Marine Mammal Authorization Program (MMAP)
The Marine Mammal Authorization Program (MMAP) allows commercial fishers to lawfully "incidentally take" a marine mammal in a commercial fishery.
If you own a commercial vessel or non-vessel gear engaging in a Category I or II fishery, you must obtain a marine mammal authorization certificate from NOAA Fisheries, or our designated agent, in order to lawfully incidentally take a marine mammal in a commercial fishery.
You can find your category in the annually reviewed and revised List of Fisheries, which is published on our website and in the Federal Register. Consequently, your registration requirement may change from one year to the next. The Current List is in place until next year's final rule goes into effect.
Current Category I and II Fishery Identification Codes for completing the mortality/injury reports are listed at the bottom of this page.
All commercial fisheries, as required under the Marine Mammal Protection Act (MMPA), must be categorized based on the relative frequency of incidental mortalities and serious injuries of marine mammals in the fishery:
- Category I designates fisheries with frequent mortalities and serious injuries incidental to commercial fishing;
- Category II designates fisheries with occasional mortalities and serious injuries;
- Category III designates fisheries with a remote likelihood or no known mortalities or serious injuries.
If you have a state and/or Federal fishery license:
- you are not required to submit an MMAP registration/renewal form
Your registration is automatically renewed and you should receive an authorization certificate in the mail. Note that in Southeast regional fisheries, you will receive a letter with instructions to download and print the certificate from the Southeast MMAP website or to contact the Southeast Regional Office to obtain an authorization certificate.
If you do not receive your authorization certificate, please contact your NOAA Fisheries Regional Office.
If you do not have a state or Federal fishery license:
- you should contact your regional NOAA Fisheries office for more information on how to submit an MMAP registration/renewal form and the $25 processing fee to receive or renew your Authorization Certificates.
How do I report a mortality/injury of a marine mammal incurred during the course of commercial fishing operations?
You must, regardless of your category, report every incidental mortality and injury of marine mammals that occurs as a result of commercial fishing operations. If you do not report within 48 hours, you may be subject to suspension, revocation, or denial of a marine mammal authorization certificate
- Complete the online mortality/ injury reporting electronic form within 48 hours of the end of a fishing trip in which the mortality or serious injury occurred, or, for non-vessel fisheries, within 48 hours of the occurrence.
- Complete the mortality/ injury reporting form [pdf] within 48 hours of the end of a fishing trip in which the mortality or serious injury occurred, or, for non-vessel fisheries, within 48 hours of the occurrence and return to NOAA Fisheries by:
- email to firstname.lastname@example.org as an attachment;
- fax to (301-713-0376); or
- mail postage-paid form to:
National Marine Fisheries Service
Office of Protected Resources
1315 East-West Highway
Silver Spring, MD 20910
We supply forms to all Category I and II vessel owners. Forms are also available at major ports and marinas.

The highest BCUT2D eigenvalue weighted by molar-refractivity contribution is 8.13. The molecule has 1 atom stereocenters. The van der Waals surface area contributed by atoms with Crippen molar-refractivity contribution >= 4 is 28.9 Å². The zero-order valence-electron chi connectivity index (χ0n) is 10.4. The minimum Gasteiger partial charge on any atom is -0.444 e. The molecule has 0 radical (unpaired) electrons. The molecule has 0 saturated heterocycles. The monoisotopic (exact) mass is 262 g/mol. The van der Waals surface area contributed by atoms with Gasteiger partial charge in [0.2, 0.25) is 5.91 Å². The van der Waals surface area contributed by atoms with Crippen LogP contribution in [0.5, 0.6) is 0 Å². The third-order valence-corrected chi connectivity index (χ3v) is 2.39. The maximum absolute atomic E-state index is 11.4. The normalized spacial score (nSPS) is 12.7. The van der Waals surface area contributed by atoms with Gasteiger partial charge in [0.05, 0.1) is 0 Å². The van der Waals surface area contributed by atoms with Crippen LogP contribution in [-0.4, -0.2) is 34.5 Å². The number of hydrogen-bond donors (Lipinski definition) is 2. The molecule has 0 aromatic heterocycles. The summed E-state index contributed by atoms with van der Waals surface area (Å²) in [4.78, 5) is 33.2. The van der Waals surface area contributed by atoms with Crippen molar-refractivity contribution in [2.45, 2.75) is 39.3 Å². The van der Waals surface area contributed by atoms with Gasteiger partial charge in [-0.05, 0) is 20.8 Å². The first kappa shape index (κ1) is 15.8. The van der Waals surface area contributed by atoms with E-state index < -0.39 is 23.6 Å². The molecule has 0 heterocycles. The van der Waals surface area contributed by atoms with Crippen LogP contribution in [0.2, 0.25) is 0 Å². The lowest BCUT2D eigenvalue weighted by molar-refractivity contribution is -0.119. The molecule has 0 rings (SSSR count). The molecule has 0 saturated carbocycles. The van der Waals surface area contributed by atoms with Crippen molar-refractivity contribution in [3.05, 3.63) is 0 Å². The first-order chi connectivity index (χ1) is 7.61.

Find your Fishery Identification Code at the bottom of this page.
If I am in a Category III fishery, what interactions must I report?
All vessel owners/operators in Category I, II, and III fisheries must report if they incidentally kill or injure a marine mammal while fishing. While you are not required to obtain an authorization certificate for incidental takes if you only participate in a Category III fishery, any incidental take you do have will not be authorized unless you report it.
We have defined a marine mammal injury as a wound or other physical harm. Signs of injury may include:
- gear ingestion
- loss of or damage to an appendage or jaw
- inability to use one or more appendages
- asymmetry in the shape of the body or body position
- any swelling or hemorrhage (bruising)
- laceration (deep cut)
- puncture or rupture of eyeball
- listlessness or inability to defend itself
- inability to swim or dive after release from fishing gear
- signs of equilibrium imbalance
- released trailing gear/gear perforating body
My authorization certificate, in combination with my fishing permit, allows the incidental take of marine mammals; what does 'incidental take' mean?
Incidental take under the Marine Mammal Protection Act is non-intentional, accidental death or injury that occurs when carrying out an otherwise lawful activity, such as permitted fishing. If you incidentally kill or injure a marine mammal during the course of commercial fishing operations you must file a report with NOAA Fisheries within 48 hours of the end of the fishing trip or, for non-vessel fisheries, within 48 hours of the mortality/injury.
When is it permissible to kill a marine mammal?
Killing a marine mammal, also known as intentional lethal take, is strictly prohibited, and only allowed if imminently necessary for self-defense or to save a person’s life. If a marine mammal is killed in self-defense or to save a person’s life, you must file a mortality/injury report with NOAA Fisheries.
Yes, section 101(a)(4)(A) of the Marine Mammal Protection Act allows you to deter marine mammals from damaging your fishing gear or catch as long as the measures do not result in the death or serious injury of the marine mammal. NOAA Fisheries is currently developing national guidelines, under section 101(a)(4)(B), for measures that can be used to safely deter marine mammals. The guidelines will be released for public comment before they are finalized.
NOAA Fisheries has the authority to place an observer on any vessel participating in a Category I or II fishery, and on vessels participating in Category III under certain circumstances. Observer programs help us:
- obtain reliable estimates of incidental mortality and serious injury of marine mammals;